Most Recent Show:May 1st, 2012
Welcome to our May Day show, where we explore the reasons why we don’t officially celebrate workers on May 1st in the United States, but the rest of the world does. We’ll also take a look at the way brains work, both human and feline. We look at how the Internet can change a human brain, and how a trained cat behavior consultant can change the way a cat thinks, too. We’ll also hear from UC Berkeley Neuroscientist Jack Gallant about the technology his lab is developing to decode signals from the human brain. We can’t read your minds, but we think you’re going to like this show!
Music in this show:
“Fat Cat Keeps Fatter” – Squirrel Nut Zippers
“I Spy” – Guster
“Journey to the center of your mind,” – The Amboy Dukes
“Love Cats” – The Cure
“Mean Eyed Cat” – Johnny Cash
“Mind Eraser” – The Black Keys
“What’s the Ugliest Part of Your Body?” – Frank Zappa
Photo caption: May Day in Wheatley, UK. Photo by Flickr user net_efekt, cc.
Segments From This Show:
May first is known internationally as the International Workers’ Day; it is a holiday in over eighty countries around the world. In many countries, Labor organizations stage protests, marches and other popular events. Yet, in America, life goes on as in any other day. What many don’t know, however, is that the mere concept of May Day originated in nineteenth century America, at a time where workers struggled for shorter working hours, higher pay and paid holidays. Francisco Perez digs up the story of this forgotten holiday.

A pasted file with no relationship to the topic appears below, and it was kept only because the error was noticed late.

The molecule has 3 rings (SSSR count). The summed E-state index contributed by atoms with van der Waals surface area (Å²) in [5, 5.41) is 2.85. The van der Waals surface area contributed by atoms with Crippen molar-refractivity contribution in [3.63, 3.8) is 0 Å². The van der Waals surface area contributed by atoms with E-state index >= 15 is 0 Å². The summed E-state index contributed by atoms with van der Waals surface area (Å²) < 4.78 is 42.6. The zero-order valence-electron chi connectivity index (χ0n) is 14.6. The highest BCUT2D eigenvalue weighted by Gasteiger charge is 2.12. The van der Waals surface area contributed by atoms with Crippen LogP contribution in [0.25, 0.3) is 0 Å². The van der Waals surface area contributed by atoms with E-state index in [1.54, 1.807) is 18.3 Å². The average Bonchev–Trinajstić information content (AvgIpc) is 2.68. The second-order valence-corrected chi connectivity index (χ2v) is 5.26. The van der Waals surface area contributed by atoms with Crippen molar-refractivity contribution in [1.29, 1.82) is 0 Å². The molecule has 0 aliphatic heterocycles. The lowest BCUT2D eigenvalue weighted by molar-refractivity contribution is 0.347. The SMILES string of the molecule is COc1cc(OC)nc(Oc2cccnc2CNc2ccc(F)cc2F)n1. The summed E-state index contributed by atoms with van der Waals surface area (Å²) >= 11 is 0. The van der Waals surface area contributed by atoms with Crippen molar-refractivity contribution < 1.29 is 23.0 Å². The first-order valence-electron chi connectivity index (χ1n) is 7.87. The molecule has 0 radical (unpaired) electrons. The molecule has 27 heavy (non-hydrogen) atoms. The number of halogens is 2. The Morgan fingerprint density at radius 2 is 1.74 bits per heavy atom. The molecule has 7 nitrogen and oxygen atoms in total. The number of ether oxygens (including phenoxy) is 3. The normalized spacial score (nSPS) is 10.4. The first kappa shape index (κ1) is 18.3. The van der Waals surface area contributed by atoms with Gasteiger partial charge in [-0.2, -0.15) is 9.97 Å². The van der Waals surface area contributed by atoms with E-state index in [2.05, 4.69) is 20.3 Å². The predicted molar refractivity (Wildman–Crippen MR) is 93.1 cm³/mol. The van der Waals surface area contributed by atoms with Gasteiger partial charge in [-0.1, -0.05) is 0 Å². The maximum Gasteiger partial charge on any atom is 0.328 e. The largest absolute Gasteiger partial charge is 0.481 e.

For information about May First events in the Bay Area, click here.
Photo credit: Flickr user jvoves, cc.
Stacey Kennelly gives us a live report from Jack London Square in Oakland this morning, where Occupy protesters staged one of many rallies.
Photo credit: Alexis Kenyon.
With the expansion of the internet, the way human beings process information is being reshaped. Scientists believe this constant flow of content increases our ability to multitask at the cost of our ability to remain focused on one topic. Spencer Whitney finds out how the internet is changing the way the human brain processes information.
To read more of what Nicholas Carr has to say about the Internet and our brains, click here.
Photo credit: Mike Licht, NotionsCapital
UC Berkeley neuroscientist Jack Gallant is working on technology uses brainscans to replay images you’ve seen. While the technology is in its infancy, the potential for machines that can read our minds is there. Gallant sits down with reporter Laura Hautala to drop some science on North Gate Radio.
Photo credit: Flickr user Jason Langheine, cc.
To see the YouTube video of the Gallant lab’s results, click here.
We’ve all known one in our lifetime: a scratching, hissing, ill-behaved kitty. But an uptick in the number of cat behavior consultants is helping people realize they don’t have to live with a bad cat. So are “cat whisperers” for real? Stacey Kennelly has the story.
Photo credit: Stacey Kennelly.
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